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Everything posted by mrkgeegee

  1. Amen, Stella! And, besides, thats what the remote is for! Long live TCM!!!
  2. To say that "Chariots of Fire" is anything but an amazing film, with a screen full of wonderful performances, and a compelling, wonderfully realized story of courage and redemption, is to not have seen the same film I saw. Yes, there was a lot of running in the film...running toward something...running away from something...and each character able to exult in the final, sweet victory over indifference, intolerance, racial bigotry, and questions of faithlessness. This film is a masterpiece, and one of the most "right" decisions ever made by the Academy for Best Picture, certainly better in ever
  3. Oh, but there are so many others...when you are dealing with Bette Davis, there is so much quality viewing to choose from. You named many from her period when she was the "Queen", but there are many others, both before and after that should not be missed..."Of Human Bondage"(1935), where Life magazine stated she gave "probably the greatest performance yet given on the screen by a U.S. actress"..."Its Love Im After"(1937), a hilarious comedy with Leslie Howard..."Dangerous"(1935) her first Academy Award-winning performance..."The Star"(1952), a hard-hitting portrait of what happens when fame go
  4. I guess I'll be a lone voice in the wilderness, and vote for Lee Remick, Gina Lollabridgeda, Ingrid Bergman, Anne Baxter, and Raquel Welch as tops...I like to throw some new names in the mix, some I dont ever see.
  5. I love to get things stirred up, and I think this may do it superbly...who really is "The Greatest", and why do you feel that way? My vote goes to Bette Davis, for many reasons. She could play any part she was physically suited for, be it comedy, drama, whatever. She could break your heart, then five minutes later tear it out of you, usually in the same film. She was able to play in some of the greatest films of the Golden Era of Hollywood, and usually did so without a male co-star of her stature, and carry the movie on her formidable shoulders perfectly. She was the "star" of whatever vehicle
  6. Bad grammar?! Puhleeeze!! Some people have too much time on their hands. I love TCM, and I wouldnt care who did the talking, or what they said, as long as I could still view these wonderful films and revel in the glory that was the Golden Age of Hollywood. Give me more Bette, and Cary, and Audrey, and Marlene, and Fred, among many others!!
  7. I thought "As Good As It Gets" was terrible, and actually wasted money to see it in the theatre when it came out. The only way I would watch it again would be with a gun to my head.
  8. I think the special features this month are wonderful, and I can hardly wait till Bette's day. As rabid as a Davis fan as I am, there are some of the films on her days schedule I have never seen, and am looking forward to finally seeing them. I actually have the day off from work on "Bette Day", so it will be twice as sweet. Fasten your seatbelts!!!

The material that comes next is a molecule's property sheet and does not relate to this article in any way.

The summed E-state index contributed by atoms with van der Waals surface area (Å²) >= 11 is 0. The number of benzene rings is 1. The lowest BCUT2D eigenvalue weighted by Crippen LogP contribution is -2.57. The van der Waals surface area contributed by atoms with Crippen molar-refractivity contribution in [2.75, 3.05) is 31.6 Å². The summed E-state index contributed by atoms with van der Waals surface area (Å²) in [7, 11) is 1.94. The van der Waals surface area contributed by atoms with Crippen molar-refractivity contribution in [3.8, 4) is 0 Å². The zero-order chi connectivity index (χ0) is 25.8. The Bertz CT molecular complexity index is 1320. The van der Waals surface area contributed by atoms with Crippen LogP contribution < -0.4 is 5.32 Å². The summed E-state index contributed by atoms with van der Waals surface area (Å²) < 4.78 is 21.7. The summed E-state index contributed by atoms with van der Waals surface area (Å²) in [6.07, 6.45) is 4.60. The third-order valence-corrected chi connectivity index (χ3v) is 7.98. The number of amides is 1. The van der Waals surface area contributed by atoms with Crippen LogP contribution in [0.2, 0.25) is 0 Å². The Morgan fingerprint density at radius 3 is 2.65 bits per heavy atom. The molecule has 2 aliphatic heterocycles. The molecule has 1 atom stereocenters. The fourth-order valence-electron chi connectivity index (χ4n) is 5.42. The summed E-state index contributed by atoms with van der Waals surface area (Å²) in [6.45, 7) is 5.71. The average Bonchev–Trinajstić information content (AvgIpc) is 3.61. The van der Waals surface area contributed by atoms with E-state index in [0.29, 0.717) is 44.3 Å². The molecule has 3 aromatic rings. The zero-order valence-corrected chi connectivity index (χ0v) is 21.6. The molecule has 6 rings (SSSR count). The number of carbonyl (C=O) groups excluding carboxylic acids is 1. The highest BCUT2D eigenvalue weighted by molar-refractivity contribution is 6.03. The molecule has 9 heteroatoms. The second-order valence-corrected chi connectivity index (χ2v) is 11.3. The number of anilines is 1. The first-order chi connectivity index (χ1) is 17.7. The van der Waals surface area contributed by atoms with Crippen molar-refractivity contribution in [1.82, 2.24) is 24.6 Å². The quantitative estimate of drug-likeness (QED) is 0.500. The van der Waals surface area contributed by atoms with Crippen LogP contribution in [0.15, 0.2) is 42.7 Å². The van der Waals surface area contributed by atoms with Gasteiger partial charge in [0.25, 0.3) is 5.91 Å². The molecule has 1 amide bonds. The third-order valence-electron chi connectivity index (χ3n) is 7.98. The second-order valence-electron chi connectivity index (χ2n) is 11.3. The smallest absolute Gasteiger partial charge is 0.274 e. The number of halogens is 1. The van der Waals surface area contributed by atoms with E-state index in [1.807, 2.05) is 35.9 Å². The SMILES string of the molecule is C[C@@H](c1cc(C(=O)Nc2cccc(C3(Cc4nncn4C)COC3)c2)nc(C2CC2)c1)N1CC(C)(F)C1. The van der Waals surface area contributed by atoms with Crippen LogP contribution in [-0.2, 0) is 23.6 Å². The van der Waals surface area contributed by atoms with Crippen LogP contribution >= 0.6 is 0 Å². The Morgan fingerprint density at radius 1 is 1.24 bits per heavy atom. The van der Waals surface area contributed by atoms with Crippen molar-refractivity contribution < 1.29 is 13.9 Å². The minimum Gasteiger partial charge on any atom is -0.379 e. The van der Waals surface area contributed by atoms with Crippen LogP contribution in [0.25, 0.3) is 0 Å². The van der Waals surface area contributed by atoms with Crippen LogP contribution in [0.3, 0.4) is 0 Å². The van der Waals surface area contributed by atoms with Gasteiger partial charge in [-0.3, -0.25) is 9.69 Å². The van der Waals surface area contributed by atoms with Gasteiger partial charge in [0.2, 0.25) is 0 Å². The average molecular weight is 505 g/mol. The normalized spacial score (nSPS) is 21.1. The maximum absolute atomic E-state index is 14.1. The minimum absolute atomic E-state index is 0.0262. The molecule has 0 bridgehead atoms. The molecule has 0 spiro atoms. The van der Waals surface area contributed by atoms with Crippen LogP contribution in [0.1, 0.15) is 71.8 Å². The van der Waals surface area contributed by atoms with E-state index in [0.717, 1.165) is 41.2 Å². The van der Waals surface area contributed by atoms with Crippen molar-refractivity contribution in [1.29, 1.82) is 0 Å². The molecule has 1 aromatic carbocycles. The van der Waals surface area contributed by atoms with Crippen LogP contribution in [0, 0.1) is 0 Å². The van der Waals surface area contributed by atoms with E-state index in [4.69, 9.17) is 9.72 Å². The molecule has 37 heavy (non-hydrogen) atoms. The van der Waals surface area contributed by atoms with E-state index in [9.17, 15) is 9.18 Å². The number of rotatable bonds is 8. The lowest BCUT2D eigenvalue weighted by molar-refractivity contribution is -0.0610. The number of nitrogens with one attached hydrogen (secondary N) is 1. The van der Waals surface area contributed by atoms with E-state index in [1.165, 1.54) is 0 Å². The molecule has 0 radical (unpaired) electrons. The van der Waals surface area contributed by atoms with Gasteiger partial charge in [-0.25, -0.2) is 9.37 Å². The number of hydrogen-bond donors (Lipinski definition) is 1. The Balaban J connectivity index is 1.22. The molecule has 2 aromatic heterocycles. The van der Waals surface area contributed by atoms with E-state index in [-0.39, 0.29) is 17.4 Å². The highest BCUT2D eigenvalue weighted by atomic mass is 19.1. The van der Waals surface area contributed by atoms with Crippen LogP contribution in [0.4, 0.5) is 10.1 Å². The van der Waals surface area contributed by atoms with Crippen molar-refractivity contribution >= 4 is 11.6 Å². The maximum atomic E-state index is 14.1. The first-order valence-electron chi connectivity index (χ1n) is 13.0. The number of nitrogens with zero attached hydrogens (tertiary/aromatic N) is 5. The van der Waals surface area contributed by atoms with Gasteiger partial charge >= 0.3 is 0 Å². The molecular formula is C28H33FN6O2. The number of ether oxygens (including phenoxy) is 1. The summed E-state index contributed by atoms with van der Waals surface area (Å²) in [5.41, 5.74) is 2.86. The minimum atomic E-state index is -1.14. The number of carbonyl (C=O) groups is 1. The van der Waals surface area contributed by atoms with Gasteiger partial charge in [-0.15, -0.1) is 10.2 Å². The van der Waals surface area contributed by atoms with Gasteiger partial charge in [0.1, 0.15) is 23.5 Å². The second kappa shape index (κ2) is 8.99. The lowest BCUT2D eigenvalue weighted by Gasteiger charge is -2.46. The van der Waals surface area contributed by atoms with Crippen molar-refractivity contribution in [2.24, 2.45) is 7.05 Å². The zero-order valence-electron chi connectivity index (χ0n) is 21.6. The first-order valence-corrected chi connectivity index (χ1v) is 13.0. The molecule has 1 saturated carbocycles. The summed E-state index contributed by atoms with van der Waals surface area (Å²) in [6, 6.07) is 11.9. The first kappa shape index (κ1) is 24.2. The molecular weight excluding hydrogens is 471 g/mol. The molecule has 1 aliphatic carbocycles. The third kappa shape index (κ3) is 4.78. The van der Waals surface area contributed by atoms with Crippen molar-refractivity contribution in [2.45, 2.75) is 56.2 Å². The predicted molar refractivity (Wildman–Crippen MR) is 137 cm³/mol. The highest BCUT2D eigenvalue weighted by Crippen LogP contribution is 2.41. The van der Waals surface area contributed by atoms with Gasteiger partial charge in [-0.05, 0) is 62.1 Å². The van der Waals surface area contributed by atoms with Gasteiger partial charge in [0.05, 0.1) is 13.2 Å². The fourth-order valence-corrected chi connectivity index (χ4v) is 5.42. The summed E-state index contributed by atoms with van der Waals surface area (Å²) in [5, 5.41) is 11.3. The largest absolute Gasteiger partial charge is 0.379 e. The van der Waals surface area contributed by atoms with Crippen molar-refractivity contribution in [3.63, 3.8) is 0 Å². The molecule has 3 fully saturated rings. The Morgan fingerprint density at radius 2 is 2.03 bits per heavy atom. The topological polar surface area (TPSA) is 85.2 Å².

9. Ain't that the truth!! Theres not a one out there that can hold a candle to Bette, and I will tell you why...VERSATILITY!!! Bette was always someone different, in every role, from **** to madonna, frump to fashion plate, innocent to guilty-as-hell!! There was not one role, in any piece you can name, that if she was physically suited for, she could not play. Joseph Mankiweicz said "Baring Grand Opera, there is nothing she can't do", and he should know! And, beyond all the artistry, all the awards and honors, and the signifigance she will always carry, she always seemed to be one hell of a dame,
  10. As far as Im concerned, they are two different things. The reality of their life offscreen never really had any bearing on the fantasy created onscreen, as the examples of Joan Crawford, Bing Crosby, etc. indicate. No matter what may have transpired, these were professional actors, and the really good ones let their personalities show through anyway.
  11. This also reminds me of a funny story, contained in one of the many books about Dietrich, that there was only once in her entire life she was jealous of another women's beauty. Supposedly she was at some Tinseltown club one evening, full of stars, but seemingly everyone noticed when Hedy Lamarr descended the stairs that evening. Marlene said she actually took her breath away to look at her, as stunning as she was at that moment. Further, according again to this book, Marlene had to leave because there was no way she was going to be the second most-beautiful woman there that night!
  12. The most handsome men would have to include Guy Madison, Cary Grant, Errol Flynn, Ronald Colman, and Paul Newman. Lots of differences in their styles, but all had charm and "male beauty" to spare.
  13. I would say Gregory Peck, as scum-bag Lewt Macandless, in "Duel In The Sun" must rank as mis-casting of the highest order. Maybe it didnt seem so at the time, and I do realize that an actor is supposed to be able to play most parts they are physically suited for, but come on! His tongue was stuck so far in his cheek the whole film, and he seemed about the only person in the film that realized what trash it was. He just was never convincing as an evil, conniving, SOB, as this part required him to be. Must be why he seldom ventured there, and left that sort of character to others.